Two new feature article indexes have been added to Index web page. They are a list of feature articles from 1964-1998 Warship International publications and one for feature articles from 1999-2021. Thanks to Denis McCarthy for putting these together.
Policy on Feature Articles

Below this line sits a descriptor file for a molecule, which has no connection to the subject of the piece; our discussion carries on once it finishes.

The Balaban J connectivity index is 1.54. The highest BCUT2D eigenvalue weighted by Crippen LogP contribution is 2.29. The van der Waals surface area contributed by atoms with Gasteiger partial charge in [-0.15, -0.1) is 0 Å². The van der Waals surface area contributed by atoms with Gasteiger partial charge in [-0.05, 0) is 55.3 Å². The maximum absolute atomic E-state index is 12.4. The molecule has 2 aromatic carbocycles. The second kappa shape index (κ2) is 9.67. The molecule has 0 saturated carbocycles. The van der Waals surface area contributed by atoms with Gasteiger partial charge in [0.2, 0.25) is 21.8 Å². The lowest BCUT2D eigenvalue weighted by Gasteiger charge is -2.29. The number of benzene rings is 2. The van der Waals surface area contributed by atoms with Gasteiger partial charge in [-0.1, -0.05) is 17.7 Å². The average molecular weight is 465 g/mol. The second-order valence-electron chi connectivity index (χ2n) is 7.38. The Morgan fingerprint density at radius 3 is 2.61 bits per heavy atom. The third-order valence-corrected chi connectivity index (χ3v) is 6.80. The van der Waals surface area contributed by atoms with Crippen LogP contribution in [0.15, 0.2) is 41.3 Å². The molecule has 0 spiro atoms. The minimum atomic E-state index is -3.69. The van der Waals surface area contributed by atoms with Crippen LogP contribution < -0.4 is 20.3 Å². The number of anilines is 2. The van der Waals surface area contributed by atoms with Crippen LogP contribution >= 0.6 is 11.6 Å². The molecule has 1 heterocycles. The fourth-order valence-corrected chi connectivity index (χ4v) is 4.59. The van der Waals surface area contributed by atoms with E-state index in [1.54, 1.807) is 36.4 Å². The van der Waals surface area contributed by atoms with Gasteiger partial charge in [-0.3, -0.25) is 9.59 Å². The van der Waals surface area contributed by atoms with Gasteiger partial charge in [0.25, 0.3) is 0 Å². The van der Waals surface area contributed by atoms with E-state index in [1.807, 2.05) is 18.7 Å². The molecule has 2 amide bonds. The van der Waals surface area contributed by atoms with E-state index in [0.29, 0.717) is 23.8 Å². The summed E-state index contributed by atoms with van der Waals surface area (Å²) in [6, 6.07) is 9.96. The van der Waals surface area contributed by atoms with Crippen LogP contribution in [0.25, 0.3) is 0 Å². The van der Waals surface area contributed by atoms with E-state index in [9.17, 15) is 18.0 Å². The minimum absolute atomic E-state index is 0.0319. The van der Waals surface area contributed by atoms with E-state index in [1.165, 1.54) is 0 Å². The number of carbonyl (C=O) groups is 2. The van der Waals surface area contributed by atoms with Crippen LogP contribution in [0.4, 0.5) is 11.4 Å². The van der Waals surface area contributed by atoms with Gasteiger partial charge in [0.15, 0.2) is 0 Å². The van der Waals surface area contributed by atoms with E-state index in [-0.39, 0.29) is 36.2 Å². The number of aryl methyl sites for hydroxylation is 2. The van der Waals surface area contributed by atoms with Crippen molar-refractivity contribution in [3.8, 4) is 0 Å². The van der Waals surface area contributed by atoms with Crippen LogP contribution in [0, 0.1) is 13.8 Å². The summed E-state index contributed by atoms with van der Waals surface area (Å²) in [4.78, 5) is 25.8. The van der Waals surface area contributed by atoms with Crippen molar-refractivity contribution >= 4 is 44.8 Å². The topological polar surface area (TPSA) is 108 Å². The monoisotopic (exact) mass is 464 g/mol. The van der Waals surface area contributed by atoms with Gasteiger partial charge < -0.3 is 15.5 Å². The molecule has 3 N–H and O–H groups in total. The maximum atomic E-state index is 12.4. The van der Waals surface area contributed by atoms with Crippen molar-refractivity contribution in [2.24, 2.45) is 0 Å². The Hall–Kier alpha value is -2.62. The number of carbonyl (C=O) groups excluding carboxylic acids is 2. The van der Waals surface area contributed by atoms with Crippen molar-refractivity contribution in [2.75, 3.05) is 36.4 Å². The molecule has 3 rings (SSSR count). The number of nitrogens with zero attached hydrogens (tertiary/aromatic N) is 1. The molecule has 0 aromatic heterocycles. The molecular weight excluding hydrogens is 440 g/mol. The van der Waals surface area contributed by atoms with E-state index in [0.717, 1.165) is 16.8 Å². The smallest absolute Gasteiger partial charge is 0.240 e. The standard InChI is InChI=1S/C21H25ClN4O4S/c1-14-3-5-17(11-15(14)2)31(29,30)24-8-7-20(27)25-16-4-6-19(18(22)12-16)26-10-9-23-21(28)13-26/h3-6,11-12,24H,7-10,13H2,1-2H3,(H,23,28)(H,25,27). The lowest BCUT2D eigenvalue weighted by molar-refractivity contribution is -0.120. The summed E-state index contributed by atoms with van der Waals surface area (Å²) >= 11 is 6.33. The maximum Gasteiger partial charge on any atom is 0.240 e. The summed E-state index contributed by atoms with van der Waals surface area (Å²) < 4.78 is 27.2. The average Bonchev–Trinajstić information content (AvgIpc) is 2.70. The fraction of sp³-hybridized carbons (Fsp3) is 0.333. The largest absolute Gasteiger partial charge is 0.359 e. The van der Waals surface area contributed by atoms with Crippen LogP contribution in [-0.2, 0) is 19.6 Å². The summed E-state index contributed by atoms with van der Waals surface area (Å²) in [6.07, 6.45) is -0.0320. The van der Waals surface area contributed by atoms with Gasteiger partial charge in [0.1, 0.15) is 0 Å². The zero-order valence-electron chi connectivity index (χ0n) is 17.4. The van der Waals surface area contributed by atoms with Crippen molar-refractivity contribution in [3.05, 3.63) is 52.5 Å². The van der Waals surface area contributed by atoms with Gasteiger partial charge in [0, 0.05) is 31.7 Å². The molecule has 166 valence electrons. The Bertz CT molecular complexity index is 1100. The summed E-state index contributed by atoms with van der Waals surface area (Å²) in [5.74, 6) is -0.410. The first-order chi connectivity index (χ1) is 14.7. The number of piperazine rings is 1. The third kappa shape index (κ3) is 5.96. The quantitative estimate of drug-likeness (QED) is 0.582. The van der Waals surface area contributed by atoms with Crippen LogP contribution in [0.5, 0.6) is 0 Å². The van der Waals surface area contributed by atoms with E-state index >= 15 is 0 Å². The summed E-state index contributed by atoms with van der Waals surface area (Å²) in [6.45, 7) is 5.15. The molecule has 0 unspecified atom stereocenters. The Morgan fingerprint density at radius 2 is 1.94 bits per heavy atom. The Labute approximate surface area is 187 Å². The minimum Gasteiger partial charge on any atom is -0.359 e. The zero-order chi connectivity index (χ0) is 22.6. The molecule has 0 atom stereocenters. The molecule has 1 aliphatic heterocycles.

Subject Matter: Warships, emphasizing the era since the introduction of steam. Primary focus on design, construction, and characteristics. Secondary focus on operational careers and naval operations in general, with an emphasis where possible on lessons learned for design.Content: Printed narrative text, tabular data, plans, and photographs. Article Format: Manuscripts submitted for publication should be typewritten and provided in electronic format. Documents are preferred to be received in Microsoft Word format, or in a program capable of conversion to MS Word. Text should conform to the Chicago Manual of Style. Illustrations should be provided in high-resolution digital form as well, preferably in .tiff or .jpg format – 300 dpi minimum. Contact the executive production editor where appropriate to arrange for the electronic transfer of large files that exceed normal email transmission limits. (It is easy to arrange for such transfers.) “Hard copy” (paper) documents, including text, photographs, and plans, are discouraged but are acceptable if necessary. Any such original documents should be securely packaged and insured to best ensure safe delivery. Great care will be taken to return such original materials to their owner on an informed, timely basis but all such transmission of original material involves risk and INRO cannot guarantee return in all cases as a result.Substantive Policies: All material published will be factual in nature. No fictional material will be considered. Articles normally will be historical in nature and should be based on authoritative sources. Publicly-available news of current warship status changes (published in our “Naval Intelligence” feature) is invited, as well as open source photography of new, newly-modified, or other contemporary naval vessels of interest (published in our “Naval News in Pictures” series). Feature articles concerning current or near-term recent naval forces, where access to authoritative official information is not yet available, typically are not encouraged, however. Critical evaluation and analysis of source material is strongly encouraged, but conjecture and speculation should be identified as such. Opinions expressed in W.I. are those of the authors concerned, and do not necessarily represent the views of the officers or other members of the organization (INRO). Authors who are subject to security and public release regulations of the U.S. Department of Defense are personally responsible for clearance of any original material before submitting it to this journal for publication. Persons of other countries having similar or equivalent obligations likewise are personally responsible for clearance of any material submitted to this journal. Articles should include a detailed citation of sources. Where possible, characteristics data also should be accompanied by source citations. While not mandatory, textual narrative is encouraged to include endnotes with specific source citations. Preference will be given to feature articles that reflect the use of primary archival source material and provide information not previously available. Articles previously published elsewhere typically will not be accepted. Articles relying solely on commonly-available published sources, such as naval annuals and well-known history books, typically will be declined. On the other hand, articles drawing upon obscure published sources, such as nineteenth century newspapers or little known, out-of-print books are more likely to be considered favorably.Language: Articles are preferred to be submitted in English. Articles submitted in another language will be considered for publication, but acceptance will depend upon the availability of a translator. (The INRO staff may be able to locate a volunteer to carry out a needed translation.) All articles will be published in English, the only exception being certain documents, plans, etc., that might be reproduced in their original language as illustrations or source documents.Editorial Review: Every effort will be made to provide a prompt decision on acceptance or rejection of submitted material. The staff will conduct such consultations as necessary to evaluate the submission, potentially involving research in published sources and consultation with appropriate experts. Depending upon the nature of the submission, a decision might come in several days or several weeks, but in all cases acknowledgment of initial receipt of proposed material will be made within hours to a few days. Exceptions may reflect the absence of certain key staff personnel on vacation, medical leave or other nonavailability, but such circumstances should be rare. Members are reminded that INRO is a volunteer organization with no paid or “full-time” staff. INRO reserves the right to edit materials received, both for grammatical and copy correctness but also to correct or add information. The staff will work with authors to coordinate any substantive modification of the submission.Abbreviations, etc.: Refer to the Chicago Manual of Style where appropriate. Ship names should be rendered in lower case and italicized (e.g., Yamato). U.S. Navy hull numbers should use an N-dash between the ship type designator and the number, e.g., CG‒33, to reflect common usage. There has been confusion on this matter because older official U.S. Navy documents did not use a hyphen because hyphens had a special meaning to file clerks (thus, a file BB-26 in certain old bureau file series would be the 26th generic subject in a file series pertinent to many or all battleships; file BB26, on the other hand, referred to the ship South Carolina, the 26th ship in the battleship hull number series adopted in 1920.) Material published in W.I. will include the N-dash except where there is a direct quote from an historical document rendered otherwise.Typically, prefixes for ship names, such as “United States Ship” (USS) for U.S. ships, and equivalent prefixes for other nations’ fleets, will be excluded to save space. Exceptions may be made where an official document is being quoted.